The couple shared an interest in horses, and specifically in the training and showing of ponies, and the plaintiff was acknowledged as being an excellent horse trainer with expertise in this particular niche area. The respondent and his two brothers do not deny that the plaintiff played a part in the life of their deceased sister but it is denied that they were ever sexually intimate and they assert that the relationship was one of close friendship.
In 1982 the plaintiff took an inter vivos transfer from his mother of lands comprising 112 acres or thereabouts situate in a townland not far from the home of the deceased. The brother of the plaintiff at that time or some time thereafter received a gift from his mother of the old family homestead, where he still lives, and an adjoining field.
The plaintiff derives a relatively small income from his horse training activities and from his farming, and the plaintiff has no interest in any dwelling house nor has at any time since his own mother died rented or been a tenant in any residential premises.
The deceased inherited substantial lands from their mother when she died in 1996 and these lands were rezoned as a result of which they came to have a very significant value. Lands were sold in and around the year 2005 as a result of which the deceased realised the net sum after tax of €3.1 million. The plaintiff says that this had the effect that their lifestyle as a couple changed to some extent, and that they each acquired a larger car, that the deceased spent a large sum of money refurbishing her old family home, and that they enjoyed a good social life, became members of a leisure club, had frequent holidays, had meals out and joined the local golf club.
In 2009 the deceased was diagnosed with cancer but she recovered. However, in late 2013 the cancer returned and it soon became clear that her prognosis was poor and that the secondary cancers she had developed were not amenable to a full cure. The deceased spent some time in hospital in the months leading up to her death but she primarily resided at K House, and she died in a hospice some two weeks or thereabouts after she was admitted into its care.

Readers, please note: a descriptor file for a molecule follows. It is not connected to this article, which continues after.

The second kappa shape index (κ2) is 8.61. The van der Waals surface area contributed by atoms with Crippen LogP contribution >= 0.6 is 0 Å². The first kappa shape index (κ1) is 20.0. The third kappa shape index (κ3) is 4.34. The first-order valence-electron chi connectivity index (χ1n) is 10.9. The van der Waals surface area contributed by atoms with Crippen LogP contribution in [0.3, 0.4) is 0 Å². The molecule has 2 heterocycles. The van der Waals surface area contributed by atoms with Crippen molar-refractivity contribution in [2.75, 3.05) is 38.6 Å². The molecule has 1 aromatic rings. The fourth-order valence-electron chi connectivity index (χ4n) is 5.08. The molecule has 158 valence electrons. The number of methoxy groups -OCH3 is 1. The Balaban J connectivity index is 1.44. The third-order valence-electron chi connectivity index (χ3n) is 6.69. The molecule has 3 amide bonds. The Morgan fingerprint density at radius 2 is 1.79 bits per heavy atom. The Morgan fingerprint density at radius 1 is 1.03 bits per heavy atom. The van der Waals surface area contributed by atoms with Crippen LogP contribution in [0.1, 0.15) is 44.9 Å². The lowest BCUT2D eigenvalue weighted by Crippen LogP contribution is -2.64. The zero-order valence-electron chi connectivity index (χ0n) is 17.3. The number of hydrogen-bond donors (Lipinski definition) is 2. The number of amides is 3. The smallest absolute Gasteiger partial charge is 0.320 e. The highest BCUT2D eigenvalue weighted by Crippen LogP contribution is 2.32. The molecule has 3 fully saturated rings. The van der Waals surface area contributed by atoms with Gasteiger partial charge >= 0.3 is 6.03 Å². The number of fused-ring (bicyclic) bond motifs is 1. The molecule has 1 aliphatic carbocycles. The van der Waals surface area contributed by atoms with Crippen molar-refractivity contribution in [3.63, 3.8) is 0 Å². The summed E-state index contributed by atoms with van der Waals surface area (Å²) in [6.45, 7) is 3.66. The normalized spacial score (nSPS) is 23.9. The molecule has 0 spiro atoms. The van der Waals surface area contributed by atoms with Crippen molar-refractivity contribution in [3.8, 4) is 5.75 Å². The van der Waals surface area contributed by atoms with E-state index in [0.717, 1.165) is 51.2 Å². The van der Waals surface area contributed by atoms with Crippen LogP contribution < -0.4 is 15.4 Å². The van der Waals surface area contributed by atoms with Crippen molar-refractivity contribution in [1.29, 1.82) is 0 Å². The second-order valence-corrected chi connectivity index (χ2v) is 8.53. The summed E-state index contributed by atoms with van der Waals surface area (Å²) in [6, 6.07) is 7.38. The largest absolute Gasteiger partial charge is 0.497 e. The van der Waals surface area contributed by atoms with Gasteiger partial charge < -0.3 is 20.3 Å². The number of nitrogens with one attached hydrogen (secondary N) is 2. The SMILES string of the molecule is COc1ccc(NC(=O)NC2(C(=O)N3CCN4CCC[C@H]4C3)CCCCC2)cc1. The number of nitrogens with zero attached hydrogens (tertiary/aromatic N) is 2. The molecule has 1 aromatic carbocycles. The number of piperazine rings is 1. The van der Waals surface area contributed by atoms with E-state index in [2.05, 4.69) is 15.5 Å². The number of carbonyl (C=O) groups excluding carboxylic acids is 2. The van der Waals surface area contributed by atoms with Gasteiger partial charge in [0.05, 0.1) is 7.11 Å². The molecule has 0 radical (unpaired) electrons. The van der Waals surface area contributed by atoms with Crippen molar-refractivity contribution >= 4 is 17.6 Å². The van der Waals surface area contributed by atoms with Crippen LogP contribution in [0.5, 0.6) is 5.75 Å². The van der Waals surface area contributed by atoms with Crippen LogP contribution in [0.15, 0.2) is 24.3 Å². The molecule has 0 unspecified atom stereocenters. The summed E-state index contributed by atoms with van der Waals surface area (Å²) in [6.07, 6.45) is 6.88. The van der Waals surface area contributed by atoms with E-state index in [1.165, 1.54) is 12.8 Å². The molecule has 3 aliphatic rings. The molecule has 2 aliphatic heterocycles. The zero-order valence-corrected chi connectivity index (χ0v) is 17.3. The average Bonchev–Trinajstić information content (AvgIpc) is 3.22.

The deceased was 69 at the date of her death and she died intestate leaving her surviving three brothers as her only next of kin entitled to succeed in her estate. She died leaving an estate with an approximate value of €1.4 million, comprising the former family home of the C family at K House, two rental properties in the same housing estate in a local town, fourteen acres of land close to K House, and personal chattels.
The applicant claims to have been a cohabitant of the deceased and seeks that provision be made for him out of her estate pursuant to s. 194 of the Act of 2010. Under s.172(1) a cohabitant is defined as:
“one of 2 adults (whether of the same or the opposite sex) who live together as a couple in an intimate and committed relationship and who are not related to each other within the prohibited degrees of relationship or married to each other or civil partners of each other.”
Section 172(5) provides that the Act applies only to relationships of five years or more, unless the couple had children: